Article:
With elections in Iraq, the preparations for a Kandahar campaign in Afghanistan, numerous arrests of Afghan insurgency leaders by Pakistan in recent weeks, there is much to say on the wars in Afghanistan and Iraq and the Pakistan counterinsurgency efforts. However, this blog – and upcoming blogs in subsequent months – will provide quick updates of data from our Index projects. This blog will focus on data from January and February, with a particular eye this time on violence.
In Iraq, despite the occasional spectacular car bombing and the constant threats to religious pilgrims, violence trends remain favorable. Weekly violent incidents nationwide continue to be about 90 percent less frequent than in the months just before the surge. Violent deaths from the vestiges of war are in the range of 100 to 200 civilians a month (and very few U.S. troops now), meaning that mundane Iraqi crime is probably now a greater threat to most citizens than politically-motivated violence. One hopes that this situation will endure even as the jockeying for political position intensifies in the aftermath of the March 7 parliamentary elections.
Afghanistan is a whole different story, though the message is mixed. In terms of raw violence, the situation is at a historic worst level, with early 2010 levels of various types of attacks much higher than even last year at this time. Much of that is due to the recent Marja campaign and, more generally, the deployment of additional U.S. (and Afghan) troops to parts of the country where they have not been present before. One hopes, therefore, that it is a temporary effect only.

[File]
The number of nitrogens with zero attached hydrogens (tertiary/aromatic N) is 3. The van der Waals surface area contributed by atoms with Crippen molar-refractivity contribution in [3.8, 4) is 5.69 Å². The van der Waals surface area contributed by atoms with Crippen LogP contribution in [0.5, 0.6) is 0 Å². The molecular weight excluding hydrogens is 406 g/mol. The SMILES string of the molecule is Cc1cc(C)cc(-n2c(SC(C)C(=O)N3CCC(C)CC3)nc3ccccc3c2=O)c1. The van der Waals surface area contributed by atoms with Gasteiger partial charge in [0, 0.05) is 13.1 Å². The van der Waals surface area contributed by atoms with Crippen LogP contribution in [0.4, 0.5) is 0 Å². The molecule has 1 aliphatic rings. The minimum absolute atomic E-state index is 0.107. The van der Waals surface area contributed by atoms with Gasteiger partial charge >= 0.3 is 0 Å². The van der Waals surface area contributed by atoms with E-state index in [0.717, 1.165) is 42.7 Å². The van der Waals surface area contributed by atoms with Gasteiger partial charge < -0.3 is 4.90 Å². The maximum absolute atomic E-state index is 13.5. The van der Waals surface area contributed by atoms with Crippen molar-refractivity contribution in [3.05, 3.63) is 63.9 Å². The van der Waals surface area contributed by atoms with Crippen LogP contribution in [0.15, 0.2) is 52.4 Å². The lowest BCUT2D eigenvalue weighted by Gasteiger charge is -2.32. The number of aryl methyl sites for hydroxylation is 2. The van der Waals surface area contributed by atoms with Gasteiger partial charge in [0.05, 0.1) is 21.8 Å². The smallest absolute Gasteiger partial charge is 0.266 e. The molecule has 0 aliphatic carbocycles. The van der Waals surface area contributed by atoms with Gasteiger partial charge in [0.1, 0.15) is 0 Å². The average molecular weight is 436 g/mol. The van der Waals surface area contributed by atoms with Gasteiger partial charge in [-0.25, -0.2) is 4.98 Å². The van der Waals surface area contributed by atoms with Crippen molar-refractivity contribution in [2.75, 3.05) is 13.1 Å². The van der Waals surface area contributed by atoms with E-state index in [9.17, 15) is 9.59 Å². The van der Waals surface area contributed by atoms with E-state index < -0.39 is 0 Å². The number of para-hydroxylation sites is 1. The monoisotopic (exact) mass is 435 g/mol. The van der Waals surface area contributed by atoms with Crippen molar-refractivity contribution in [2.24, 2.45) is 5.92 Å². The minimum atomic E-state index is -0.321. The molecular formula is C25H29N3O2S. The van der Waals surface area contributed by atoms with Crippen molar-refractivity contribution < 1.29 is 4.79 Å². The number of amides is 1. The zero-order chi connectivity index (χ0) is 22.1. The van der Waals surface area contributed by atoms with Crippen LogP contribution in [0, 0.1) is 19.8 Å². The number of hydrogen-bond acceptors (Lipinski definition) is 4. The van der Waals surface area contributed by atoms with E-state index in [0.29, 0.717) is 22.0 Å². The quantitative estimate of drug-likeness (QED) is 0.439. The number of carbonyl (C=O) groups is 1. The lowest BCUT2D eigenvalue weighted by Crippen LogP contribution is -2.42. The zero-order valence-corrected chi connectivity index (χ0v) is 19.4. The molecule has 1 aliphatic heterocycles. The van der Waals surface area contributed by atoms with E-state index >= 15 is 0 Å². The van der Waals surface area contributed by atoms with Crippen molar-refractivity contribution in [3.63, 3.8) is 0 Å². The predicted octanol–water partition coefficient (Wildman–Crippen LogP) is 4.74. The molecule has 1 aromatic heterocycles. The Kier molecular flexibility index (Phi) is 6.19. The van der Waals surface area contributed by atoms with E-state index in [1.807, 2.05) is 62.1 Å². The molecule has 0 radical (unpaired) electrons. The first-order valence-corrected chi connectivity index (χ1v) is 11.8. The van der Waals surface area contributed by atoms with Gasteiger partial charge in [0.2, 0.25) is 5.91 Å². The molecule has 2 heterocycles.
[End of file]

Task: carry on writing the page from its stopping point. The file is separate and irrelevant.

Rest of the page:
By way of comparison, the rate of attacks in Afghanistan country-wide is now more than double the level seen in Iraq. However, civilian fatality rates for the two countries are comparable. That is because in Afghanistan, the enemy targets security forces selectively, more than civilians, and also because General McChrystal’s emphasis on reducing accidental harm to civilians has led to more care by NATO troops in the use of firepower.
Monthly civilian death tolls from war violence in Afghanistan are about 100 to 125 a month. By the standards of war, or even of crime-ridden societies in other parts of the world, that is not a particularly high level of violence. However, it is of course tragic for those affected, and it is also worse (by roughly a third) than what was experienced at this time last year.
Pakistan’s figures are similar to Afghanistan’s for what they show about recent trends and dynamics.
Viewing all the data, the bottom line is continued improvement in Iraq, and more fighting in the Afghanistan-Pakistan theater. To finish on a positive note, though, Afghans themselves seem more hopeful about the future than a year or two ago, perhaps as a reflection of their hope that President Obama and General McChrystal and others really are as committed to the country’s well-being as they say.